Section VI - Current Topics

NTD Surveillance and Prevention

The prevention of neural tube defects (NTD) by folic acid has been one of the most exciting events in the area of birth defects. The primary prevention of the occurrence of a birth defect rather than secondary prevention through termination is very gratifying. However, tracking the effects of folic acid on trends in NTDs is difficult and cannot be done easily by most registries at present. Many NTD affected pregnancies are detected prenatally as a result of ultrasound or AFP screening. One study from the Centers for Disease Control and Prevention (CDC) found that about 40% of NTD cases are detected prenatally and terminated and the percent of terminations increased over time2. Tracking trends in livebirths of NTD cases will not be very useful for surveillance of trends in the actual occurrence of NTDs. As discussed in our report for the 1992 birth cohort, NTDs appear to be declining in New York State but the CMR receives reports primarily on livebirths.

CMR Neural Tube Defect Surveillance Project

New York State has in place a regional NTD surveillance project using active case ascertainment. This project was developed through funds from a three-year CDC cooperative agreement. Beginning in 1996, active surveillance of NTDs has been carried out in the seven counties of the Lower Hudson Valley (HSA 6), an area with about 30,000 annual births. A surveillance system has been established using hospitals, radiology facilities, health care providers and termination facilities. Cases were collected retrospectively back to 1990 and prospective case ascertainment began in the spring of 1996.

Active collection of NTD cases in HSA 6, including prenatally diagnosed cases, has clearly shown the advantages over the passive ascertainment of the CMR (see Table 1). For 1990 through 1997, 91 cases were reported to the CMR, while the surveillance found 167. More than 18% of liveborn cases from 1990 to present were not reported to the CMR. None of the stillborn/terminated cases were reported to the CMR. Further, there were a significant number of cases reported through the CMR which, upon review, were excluded because they did not meet case criteria. These included cases erroneously coded with ICD codes corresponding to NTDs, which were clearly not NTDs upon review of medical records.

Table 1
Number of cases of NTD by Year of Birth, 1990-1997, HSA 6
CMR Neural Tube Defect Surveillance Project
(Number of cases of NTD reported to the CMR from HSA 6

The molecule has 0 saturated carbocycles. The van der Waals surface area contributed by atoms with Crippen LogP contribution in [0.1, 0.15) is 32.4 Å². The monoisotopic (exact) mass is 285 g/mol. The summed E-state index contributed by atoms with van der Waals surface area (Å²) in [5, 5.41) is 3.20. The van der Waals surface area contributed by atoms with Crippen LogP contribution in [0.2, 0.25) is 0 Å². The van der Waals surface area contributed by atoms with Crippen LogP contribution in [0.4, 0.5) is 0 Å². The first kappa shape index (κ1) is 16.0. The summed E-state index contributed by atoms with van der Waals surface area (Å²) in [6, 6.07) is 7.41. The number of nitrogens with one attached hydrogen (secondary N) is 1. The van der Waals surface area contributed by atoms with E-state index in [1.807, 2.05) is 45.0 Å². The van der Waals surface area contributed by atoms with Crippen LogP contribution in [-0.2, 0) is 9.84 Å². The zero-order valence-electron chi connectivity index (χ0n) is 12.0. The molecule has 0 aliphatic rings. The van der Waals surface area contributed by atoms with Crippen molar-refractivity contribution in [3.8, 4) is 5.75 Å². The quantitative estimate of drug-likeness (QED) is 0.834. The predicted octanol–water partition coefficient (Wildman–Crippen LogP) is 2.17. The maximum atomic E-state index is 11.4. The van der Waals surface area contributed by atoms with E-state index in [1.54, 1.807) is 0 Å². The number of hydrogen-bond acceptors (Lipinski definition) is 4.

1990 1991 1992 1993 1994 1995 1996*+ 1997
Anencephaly 6 (1) 6 (2) 5 (2) 9 (4) 9 (2) 4 (0) 11 (0) 5 (0)
Spina bifida 12 (11) 13 (12) 13 (11) 8 (4) 9 (8) 10 (6) 10 (8) 7 (2)
Encephalocele 7 (5) 7 (7) 3 (1) 1 (1) 3 (2) 3 (0) 4 (2) 2 (1)
Total <25 (17) <26 (21) <21 (13) <18 (9) <21 (12) <17 (6) <25 (10) <14 (3)

* Prospective surveillance began May 1996
+ CMR reporting incomplete

Table 2
Annual Occurrence of Neural Tube Defects*
CMR Neural Tube Defects Surveillance Project
Lower Hudson Valley, 1990-1996
Year Anencephaly Encephalocele Spina bifida Total
90 0.19 0.22 0.38 0.78
91 0.19 0.22 0.41 0.83
92 0.16 0.10 0.42 0.68
93 0.30 0.03 0.26 0.60
94 0.30 0.10 0.30 0.70
95 0.13 0.10 0.33 0.57
96** 0.37 0.14 0.34 0.85
Total 90-96 0.23 0.13 0.35 0.72

* Per 1,000 live births.
** Prospective surveillance began May 1996.

Although there is some variation from year to year, probably due to small numbers, overall the occurrence of NTDs appears to be stable (Table 2). The occurrence of the individual malformations also appears to be stable with a possible decline in encephalocele and increase in anencephaly. However, both of these apparent variations could result from small numbers or variable case ascertainment.

Table 3
Percent of NTD Cases Terminated
CMR Neural Tube Defect Surveillance Project
Lower Hudson Valley, 1990 to 1998
  Anencephaly Encephalocele Spina Bifida Total
90 50.0 14.3 8.3 20.0
91 67.0 14.3 7.7 23.1
92 20.0 33.3 7.7 14.3
93 55.0 0.0 37.5 44.4
94 33.0 33.3 11.1 23.8
95 100.0 66.7 20.0 47.0
96* 36.0 25.0 30.0 40.0
97 100.0 50.0 42.8 64.3
98** 100.0 0.0 33.0 60.0
Total** <54.0 <26.7 <21.2 <33.1

* Prospective Surveillance began May 1996.
** Includes first 3/4 of 1998.

The overall percent of NTD cases terminated increased from 20% in the early 1990s to 40 to 60% in the later years. This was most marked for anencephalic cases which went from about 50 to 100%. However, there has been a noticeable increase in termination of spina bifida cases from less than 10% in the early 1990s to about 33% in the late 1990s. This again illustrates the need for surveillance to include terminated cases to be able to see true declines in occurrence of NTDs.

As expected, prenatal diagnosis of NTDs has substantially affected the birth prevalence. Between 1990 and 1996, 31% of all NTDs were electively terminated, and an additional 8% were stillborn or spontaneously aborted. The live birth prevalence of NTDs during this period was 0.45/1,000 live births. However, when including the cases that have been electively terminated and those that were stillborn and spontaneously aborted, the total prevalence rises to 0.72/1,000 pregnancies. No cases of anencephaly have been reported to the CMR from HSA 6 since 1994. Tables 2 and 3 present data from this surveillance system. Using this surveillance system the CMR will continue to monitor the occurrence of NTDs.

Knowledge and Use of Folic Acid